Library unveils ‘Find It!’ search toolTweet
A new single-search tool offered by University Libraries will make research easier for members of the campus community.
“Find It!” not only searches the Library Catalog of books, e-books, journals and documents and the Local Digital Collection, but also the “Primo Central” database of hundreds of millions of books and journal and newspaper articles obtained from scholarly publishers.
“Instead of having to search individual databases, you can search one database to discover things,” said Erin Rushton, Web Services Librarian.
The “Find It!” user first enters a search subject and sees how many results are collected. For example, a search for Mark Twain reveals more than 8,300 results. Facets along the left-hand side of the page offer the user the opportunity to refine the search by categories such as material type, language, topic and creation date. A user in the Twain search who is seeking articles about the author written between 1958-1971 would find 192 matches.
“It’s the Amazon way that students are familiar with,” Rushton said of the search process.
The “Full Text Online” feature enables users to read a magazine, journal or newspaper article on the screen. A “No Full Text Online” message will still give users the opportunity to view, thanks to an interlibrary loan service that can send a pdf file.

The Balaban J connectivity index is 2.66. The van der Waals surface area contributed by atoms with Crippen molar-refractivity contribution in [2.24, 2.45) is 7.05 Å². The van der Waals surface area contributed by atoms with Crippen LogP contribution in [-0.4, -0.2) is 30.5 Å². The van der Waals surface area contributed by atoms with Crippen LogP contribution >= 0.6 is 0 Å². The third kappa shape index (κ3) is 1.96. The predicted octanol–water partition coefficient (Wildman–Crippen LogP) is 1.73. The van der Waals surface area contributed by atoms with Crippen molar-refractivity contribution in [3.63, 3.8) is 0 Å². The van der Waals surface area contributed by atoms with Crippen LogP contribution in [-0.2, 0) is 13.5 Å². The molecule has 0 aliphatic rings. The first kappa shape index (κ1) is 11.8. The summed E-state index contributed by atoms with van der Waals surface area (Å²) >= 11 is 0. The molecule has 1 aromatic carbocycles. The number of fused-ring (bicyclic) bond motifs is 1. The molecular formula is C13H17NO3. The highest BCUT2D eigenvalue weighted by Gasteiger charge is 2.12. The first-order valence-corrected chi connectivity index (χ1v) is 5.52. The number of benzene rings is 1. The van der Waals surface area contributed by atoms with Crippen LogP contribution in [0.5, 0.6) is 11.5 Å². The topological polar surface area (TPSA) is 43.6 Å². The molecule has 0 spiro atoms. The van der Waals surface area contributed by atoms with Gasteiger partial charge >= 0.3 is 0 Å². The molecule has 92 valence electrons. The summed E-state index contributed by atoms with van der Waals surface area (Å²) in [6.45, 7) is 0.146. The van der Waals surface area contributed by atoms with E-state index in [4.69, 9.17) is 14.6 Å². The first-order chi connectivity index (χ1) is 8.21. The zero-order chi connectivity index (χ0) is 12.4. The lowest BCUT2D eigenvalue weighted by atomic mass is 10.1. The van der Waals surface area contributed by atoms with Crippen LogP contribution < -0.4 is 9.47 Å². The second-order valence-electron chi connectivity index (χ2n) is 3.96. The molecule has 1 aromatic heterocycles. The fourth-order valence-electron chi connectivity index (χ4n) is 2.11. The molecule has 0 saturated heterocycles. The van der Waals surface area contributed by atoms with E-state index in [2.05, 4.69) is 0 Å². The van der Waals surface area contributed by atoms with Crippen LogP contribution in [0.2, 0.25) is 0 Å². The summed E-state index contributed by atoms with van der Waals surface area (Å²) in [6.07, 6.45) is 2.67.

“Students don’t always want to come in and go up to the stack,” Rushton said. “They want the content available to them immediately.”
Launched on campus in July, “Find It!” also offers other features inspired by Amazon.com and similar search engines. Users will be able to post reviews about the materials they find and recommendations to other articles will be collected from users around the world.
“We think it will be useful, but it’s a new product,” said Edward Corrado, Director of Library Technology. “It’s new everywhere, not just here.”
The library is seeking user feedback about “Find It!” and has already set up a website (http://www.surveymonkey.com/s/VY2SQJF) for suggestions.
“As librarians, we can try to anticipate user needs and what users want, but we really need the feedback,” Corrado said. “We’ll take that feedback and hopefully improve the product.”
“We want faculty and students to have a successful experience when they use this service,” Rushton said. “We’ve tried to make it as a good as possible before releasing it, knowing that there are still things we will want to fix.”
Rushton and Corrado expect the “one-stop shop” to be beneficial to Binghamton University.
“We like to provide options here at the library,” Rushton said. “Undergraduates will certainly find this useful. They often came here and can get overwhelmed: ‘Where do I start my research?’ They get to a database and the interface might be a little complex for a Google generation used to a search box. Because of the amount of content available, I think faculty and graduate students will this useful, as well.”
To try the new search tool, go to “Find It!”